I’d seen several examples of the beading of Justyna of Eridhan Creations in the flesh at the bead retreat I went on in May. I’m not normally one for lots and lots of peyote, but their clever structural design twists based on bead size increases and decreases definitely intrigued me and I ended up buying two of her patterns, Desert Rose and Polaris. Once I’d recovered from my odd lurgy, I decided to try Polaris first and duly scoured my stash for appropriate beads, plumping for some of my favourite metallics (higher metallic grape and duracoat seafoam) plus some light transparent silvery delicas. I didn’t have a large enough rivoli in my modest Swarovski stash, so I picked a slightly smaller size and hoped that it would fit.

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Slightly wiggly!

I found the instructions simple to follow, although I did have to make sure I kept a good handle on which round I was up too, with a mixture of text, diagrams and photos of the beading itself at key points just so you know what your work should be looking like. This design relies on good tension and bead sizes, and I definitely had a little bit of wonkiness going on, which I’m not sure how much was down to my tension (I bead quite tightly, although not as tightly as some) or the metallic beads which I sometimes find are a bit bigger/different shaped compared to other finishes. By the time I got to the stage of inserting the rivoli and zipping up though, most of that had sorted itself out – I did have to add a few round to secure my smaller rivoli and it still does move a wee bit, but that’s definitely my fault for not using the correct size!

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Check out those twists

I am very happy with my finished pendant – I wore it to work today and got lots of compliments. People often ask when I wear structural things like this ‘what’s inside it?’ and are then surprised when I tell them ‘nothing!’ It really is a lovely and clever pattern, and very striking. In darker colours I’m sure it would make a fantastically gothic necklace too.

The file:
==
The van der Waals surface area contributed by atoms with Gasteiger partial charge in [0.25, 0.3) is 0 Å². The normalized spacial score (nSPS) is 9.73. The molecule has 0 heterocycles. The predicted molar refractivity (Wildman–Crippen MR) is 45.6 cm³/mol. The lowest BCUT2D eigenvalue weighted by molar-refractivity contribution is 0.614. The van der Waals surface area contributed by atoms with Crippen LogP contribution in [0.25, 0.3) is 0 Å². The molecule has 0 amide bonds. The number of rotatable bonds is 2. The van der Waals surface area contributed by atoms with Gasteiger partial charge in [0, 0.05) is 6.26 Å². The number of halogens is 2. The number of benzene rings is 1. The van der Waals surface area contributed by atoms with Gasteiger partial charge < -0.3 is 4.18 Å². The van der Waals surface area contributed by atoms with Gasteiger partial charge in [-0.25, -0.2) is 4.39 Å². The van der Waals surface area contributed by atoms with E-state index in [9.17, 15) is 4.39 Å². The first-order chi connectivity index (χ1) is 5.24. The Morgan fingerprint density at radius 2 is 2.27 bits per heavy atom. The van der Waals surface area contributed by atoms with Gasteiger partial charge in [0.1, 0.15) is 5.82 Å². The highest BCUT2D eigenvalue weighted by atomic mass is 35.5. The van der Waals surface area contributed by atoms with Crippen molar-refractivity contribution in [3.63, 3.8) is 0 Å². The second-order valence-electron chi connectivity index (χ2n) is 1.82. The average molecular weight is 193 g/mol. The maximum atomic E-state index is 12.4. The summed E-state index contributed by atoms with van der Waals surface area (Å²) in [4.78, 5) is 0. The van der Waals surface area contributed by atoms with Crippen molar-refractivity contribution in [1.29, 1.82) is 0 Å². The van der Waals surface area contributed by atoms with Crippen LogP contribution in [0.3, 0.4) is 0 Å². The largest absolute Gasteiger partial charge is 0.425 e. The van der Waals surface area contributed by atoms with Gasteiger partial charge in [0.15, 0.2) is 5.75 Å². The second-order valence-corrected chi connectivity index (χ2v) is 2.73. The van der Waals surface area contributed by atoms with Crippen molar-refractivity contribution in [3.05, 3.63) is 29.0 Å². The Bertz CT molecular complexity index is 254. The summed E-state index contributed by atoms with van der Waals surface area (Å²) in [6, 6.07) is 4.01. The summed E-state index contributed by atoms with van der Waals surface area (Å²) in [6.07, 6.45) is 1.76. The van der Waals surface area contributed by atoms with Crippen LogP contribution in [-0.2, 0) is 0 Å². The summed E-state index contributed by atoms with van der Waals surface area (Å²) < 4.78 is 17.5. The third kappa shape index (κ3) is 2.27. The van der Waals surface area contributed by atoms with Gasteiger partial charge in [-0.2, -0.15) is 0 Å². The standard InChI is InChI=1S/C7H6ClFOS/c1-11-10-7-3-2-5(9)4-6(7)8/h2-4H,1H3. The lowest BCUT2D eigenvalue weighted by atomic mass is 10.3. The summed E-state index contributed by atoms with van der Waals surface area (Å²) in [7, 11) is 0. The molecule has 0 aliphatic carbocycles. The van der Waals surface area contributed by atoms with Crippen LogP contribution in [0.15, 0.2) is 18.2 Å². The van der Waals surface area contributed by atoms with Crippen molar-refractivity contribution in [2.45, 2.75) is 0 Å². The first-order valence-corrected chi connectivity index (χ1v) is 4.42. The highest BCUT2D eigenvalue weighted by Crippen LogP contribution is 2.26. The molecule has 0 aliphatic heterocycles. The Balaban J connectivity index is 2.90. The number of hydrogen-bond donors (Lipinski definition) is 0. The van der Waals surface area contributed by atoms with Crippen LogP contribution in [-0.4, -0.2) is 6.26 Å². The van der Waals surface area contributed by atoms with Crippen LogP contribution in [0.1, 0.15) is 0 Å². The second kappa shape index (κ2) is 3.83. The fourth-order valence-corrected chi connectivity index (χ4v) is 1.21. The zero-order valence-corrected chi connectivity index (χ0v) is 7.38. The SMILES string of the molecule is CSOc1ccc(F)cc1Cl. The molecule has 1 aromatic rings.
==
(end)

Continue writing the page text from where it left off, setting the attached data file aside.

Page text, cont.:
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Wearing with pride

Sadly, I found out through the online Facebook beading group OTTBS that the designer, Justyna, very sadly passed away this month. I know many others including myself have enjoyed her design work and tutorials and are sad that we will not be seeing any more of her wonderful designs. Her Etsy shop has been closed, but if you would like to see more of her beadwork, her blog (http://eridhan.blogspot.com)  is still online and I believe there are some free tutorials still available there.

RIP Justyna.

xxx

 

 

 

Beading Competitions Vs Wearability

I think many people who have entered a beading competion have a least once stopped and sat back after their piece is complete and the results of the contest announced and thought….”well, what on earth am I going to do with this?!”

It’s not that you aren’t pleased with the finished article necessarily, or that you feel like you could have done better (although I have thought both of these  things at some point with my competitive beading efforts), just that the finished article is a lot bigger than most day-to-day wear jewellery that you might be able to don for work. That said, I think at my workplace no-one would be surprised if I came in wearing an enormous necklace – I’m not exactly known for saying ‘oh I couldn’t possibly wear that to the office’…case in point being my fave jersey dress that has pink and yellow T-rex’s all over it! But I digress…